And a few years later Dan Soltzberg, who has a story in the book, he has this story in the book. He and I were working together and he came back from this fieldwork experience and came back into the office and, you know there was no alcohol but we were having the same sharing and so he tells me this story, you know the précis is that he, out of a moment of deep empathy where he’s holding the video camera and trying to really connect with this person giving this impassioned speech, he kneels down in front of the guy and realises he’s kneeled in cat pee but can’t let on and so he goes to all these lengths to conceal the fact that he has you know been despoiled basically but doesn’t want the guy to feel bad which is just such a beautiful thing that he would put his own comfort in a pretty extreme way below the, you know, the comfort was less important than protecting and respecting this person he was interviewing. And I just, my jaw just dropped and I thought, okay this is a great example.

So you know the seed was planted at this bar but I think Dan’s story was just sort of patient zero for me and I sort of set about to look for some format or some way to do it. It took a couple more years to formally start gathering these stories but I think those were kind of the points where I thought there is something really important here just judging by my own reaction and I think there’s more stories and more to be gained by collecting and sharing them.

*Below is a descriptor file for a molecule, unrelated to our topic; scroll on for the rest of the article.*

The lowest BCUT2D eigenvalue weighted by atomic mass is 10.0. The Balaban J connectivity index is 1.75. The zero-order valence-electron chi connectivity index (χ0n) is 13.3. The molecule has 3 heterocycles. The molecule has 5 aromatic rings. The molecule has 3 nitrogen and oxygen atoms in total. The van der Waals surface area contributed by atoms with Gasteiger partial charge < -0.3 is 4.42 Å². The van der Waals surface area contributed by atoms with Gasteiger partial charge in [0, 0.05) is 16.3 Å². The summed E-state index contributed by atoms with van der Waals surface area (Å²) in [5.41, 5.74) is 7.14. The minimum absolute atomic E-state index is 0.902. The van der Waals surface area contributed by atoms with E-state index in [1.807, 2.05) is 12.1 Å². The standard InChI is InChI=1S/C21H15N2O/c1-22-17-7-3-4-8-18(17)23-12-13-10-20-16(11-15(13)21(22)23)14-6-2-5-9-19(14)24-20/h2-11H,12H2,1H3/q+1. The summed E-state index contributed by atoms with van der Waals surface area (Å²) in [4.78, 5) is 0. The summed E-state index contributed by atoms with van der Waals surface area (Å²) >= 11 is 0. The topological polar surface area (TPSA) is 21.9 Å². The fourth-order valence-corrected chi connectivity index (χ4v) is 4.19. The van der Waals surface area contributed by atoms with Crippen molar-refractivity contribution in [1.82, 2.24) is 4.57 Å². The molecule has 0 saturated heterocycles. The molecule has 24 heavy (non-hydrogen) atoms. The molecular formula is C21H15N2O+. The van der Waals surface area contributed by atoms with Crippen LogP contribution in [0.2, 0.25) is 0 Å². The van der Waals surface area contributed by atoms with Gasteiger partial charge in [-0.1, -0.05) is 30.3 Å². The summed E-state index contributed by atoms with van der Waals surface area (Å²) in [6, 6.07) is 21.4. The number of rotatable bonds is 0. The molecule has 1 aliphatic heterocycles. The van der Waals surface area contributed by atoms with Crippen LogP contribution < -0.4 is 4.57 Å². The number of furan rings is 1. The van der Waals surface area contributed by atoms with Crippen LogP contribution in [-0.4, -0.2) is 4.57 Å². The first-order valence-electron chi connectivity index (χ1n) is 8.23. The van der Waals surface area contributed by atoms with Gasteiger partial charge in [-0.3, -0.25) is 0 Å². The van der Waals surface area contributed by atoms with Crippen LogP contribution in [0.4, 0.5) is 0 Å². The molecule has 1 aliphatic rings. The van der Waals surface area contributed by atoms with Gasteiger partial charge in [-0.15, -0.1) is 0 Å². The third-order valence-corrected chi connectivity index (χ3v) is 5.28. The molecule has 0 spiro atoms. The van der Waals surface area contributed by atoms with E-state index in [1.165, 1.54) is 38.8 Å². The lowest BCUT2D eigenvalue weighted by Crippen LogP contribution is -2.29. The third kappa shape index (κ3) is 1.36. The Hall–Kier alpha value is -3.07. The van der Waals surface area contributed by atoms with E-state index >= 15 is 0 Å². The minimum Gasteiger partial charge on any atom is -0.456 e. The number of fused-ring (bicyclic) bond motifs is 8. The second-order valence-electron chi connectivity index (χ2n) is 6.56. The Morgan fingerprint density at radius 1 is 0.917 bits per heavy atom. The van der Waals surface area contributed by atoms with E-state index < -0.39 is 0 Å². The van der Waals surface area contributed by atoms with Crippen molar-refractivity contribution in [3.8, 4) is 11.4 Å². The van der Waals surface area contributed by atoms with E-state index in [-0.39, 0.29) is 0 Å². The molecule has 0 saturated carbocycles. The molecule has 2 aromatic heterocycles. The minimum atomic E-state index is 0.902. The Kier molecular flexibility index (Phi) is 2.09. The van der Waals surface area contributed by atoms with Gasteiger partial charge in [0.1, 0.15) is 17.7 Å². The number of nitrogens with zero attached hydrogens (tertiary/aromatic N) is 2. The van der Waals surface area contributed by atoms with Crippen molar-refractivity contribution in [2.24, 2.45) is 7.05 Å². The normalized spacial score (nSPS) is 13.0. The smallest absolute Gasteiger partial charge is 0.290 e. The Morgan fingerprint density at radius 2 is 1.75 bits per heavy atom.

Gerry:

Yeah and in fact Julian Huxham, my colleague whom you know, is particularly keen on that story for some reason. I think the first time he met you you were telling that story at a conference and he’s always gone on about “that guy with the cat piss story.” [Laughs.]

Steve:

Right well that’s you know that’s what I’m looking to have inscribed on a tombstone so we’ll go to Julian for the exact quote when the day comes.

Gerry:

Indeed. So I guess following on from that, what stories get the strongest reaction? You’ve presented some of these stories at conferences and obviously you’ve spoken and written about them as well as maintaining the war stories blog or publication. What stories get the strongest reaction from other people in general?

Steve:

I think you know it’s, I think there are the stories that get the first initial reaction are then the ones that ask you to go a little deeper. So stories about cat pee, like about anything gross and there is a whole bunch of stories about, well there’s a number of stories that all feature cat pee but you know homes that smell bad, that are messy, where like stuff is just out of control and it’s unpleasant to be there. I think those are everybody’s first or second idea about what a war story is so you can kind of, I don’t know tease people a little bit or lure them in with stories of gross stuff.